Wednesday, May 19, 2021

A Semester of Spatial Simulation

While at Mason, it was a tradition of mine to make  a post of some of the models developed by students in my classes as part of their end of semester projects.  So while I am not at Mason anymore, I thought I would keep this tradition when teaching agent-based modeling classes. To that end, this semester at UB I taught a class entitled “Spatial Simulation” (and the course description is below for these who are interested). 
For many, this was their first exposure to agent-based and cellular automata (CA) modeling. As part of the class the students were expected to complete an end of semester project, in this case, develop an agent-based or CA model that explores some aspect of the course themes.   The movie below shows a selection of these projects which ranged from what a exploring what 15 minute city would look like, to that of land use change over years and several other  topics in-between. Many of the astute readers might notice these models where created using NetLogo which was used in class to teach the basics of spatial simulation but at the same time could leverage our book  "Agent-based Modelling and Geographical Information Systems: A Practical Prime" and associated resources on GitHub.

Coarse Description:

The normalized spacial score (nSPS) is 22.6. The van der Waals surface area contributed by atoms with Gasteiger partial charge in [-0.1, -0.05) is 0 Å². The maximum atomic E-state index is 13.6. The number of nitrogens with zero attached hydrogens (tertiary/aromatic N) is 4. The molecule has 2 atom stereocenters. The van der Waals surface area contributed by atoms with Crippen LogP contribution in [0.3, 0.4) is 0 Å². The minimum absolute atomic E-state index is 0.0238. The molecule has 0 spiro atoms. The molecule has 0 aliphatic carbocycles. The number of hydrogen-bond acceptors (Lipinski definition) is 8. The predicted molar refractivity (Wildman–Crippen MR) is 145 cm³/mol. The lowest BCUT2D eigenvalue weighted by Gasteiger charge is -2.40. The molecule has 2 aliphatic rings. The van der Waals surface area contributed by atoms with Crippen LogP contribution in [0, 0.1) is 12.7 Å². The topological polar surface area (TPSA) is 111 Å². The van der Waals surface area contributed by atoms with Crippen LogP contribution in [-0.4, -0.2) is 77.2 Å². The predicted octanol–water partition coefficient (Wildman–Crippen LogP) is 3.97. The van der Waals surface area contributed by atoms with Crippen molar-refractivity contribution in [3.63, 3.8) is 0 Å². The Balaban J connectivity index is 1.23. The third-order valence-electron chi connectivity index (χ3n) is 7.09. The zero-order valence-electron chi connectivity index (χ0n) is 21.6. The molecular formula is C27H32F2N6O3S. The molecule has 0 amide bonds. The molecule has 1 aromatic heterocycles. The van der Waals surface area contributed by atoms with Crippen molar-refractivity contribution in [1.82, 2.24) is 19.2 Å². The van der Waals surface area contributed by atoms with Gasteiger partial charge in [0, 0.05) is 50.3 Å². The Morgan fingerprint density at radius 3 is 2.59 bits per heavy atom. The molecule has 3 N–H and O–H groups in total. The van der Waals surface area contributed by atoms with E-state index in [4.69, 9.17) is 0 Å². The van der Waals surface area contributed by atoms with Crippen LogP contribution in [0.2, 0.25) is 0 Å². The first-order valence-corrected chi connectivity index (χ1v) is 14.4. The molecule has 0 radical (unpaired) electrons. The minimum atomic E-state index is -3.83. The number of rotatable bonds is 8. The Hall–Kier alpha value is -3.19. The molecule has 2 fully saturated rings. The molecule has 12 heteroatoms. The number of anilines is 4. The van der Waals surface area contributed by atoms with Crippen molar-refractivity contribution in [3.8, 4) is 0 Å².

This graduate course will introduce students in the geographical and environmental sciences to the use of spatial simulation methods (e.g., cellular automata, agent-based modeling) to explore complex geographical phenomena from the bottom up. For example, how the micro-movement of pedestrians lead to the emergence of crowds or how individuals buying and selling houses lead to property markets forming. We will cover geographical applications in areas such as agriculture, biodiversity, interactions between human populations and nonhuman species and cities. Emphasis will be placed on the notion that geographical systems are constantly changing at various spatiotemporal scales and how through spatial simulation we can gain an understanding of the processes that lead to patterns that we can observe through data. The course will combine taught classes, literature reviews and discussions with hands-on spatial simulation modeling. The format of the class will consist of both lecture and discussion, with substantial emphasis on student participation.

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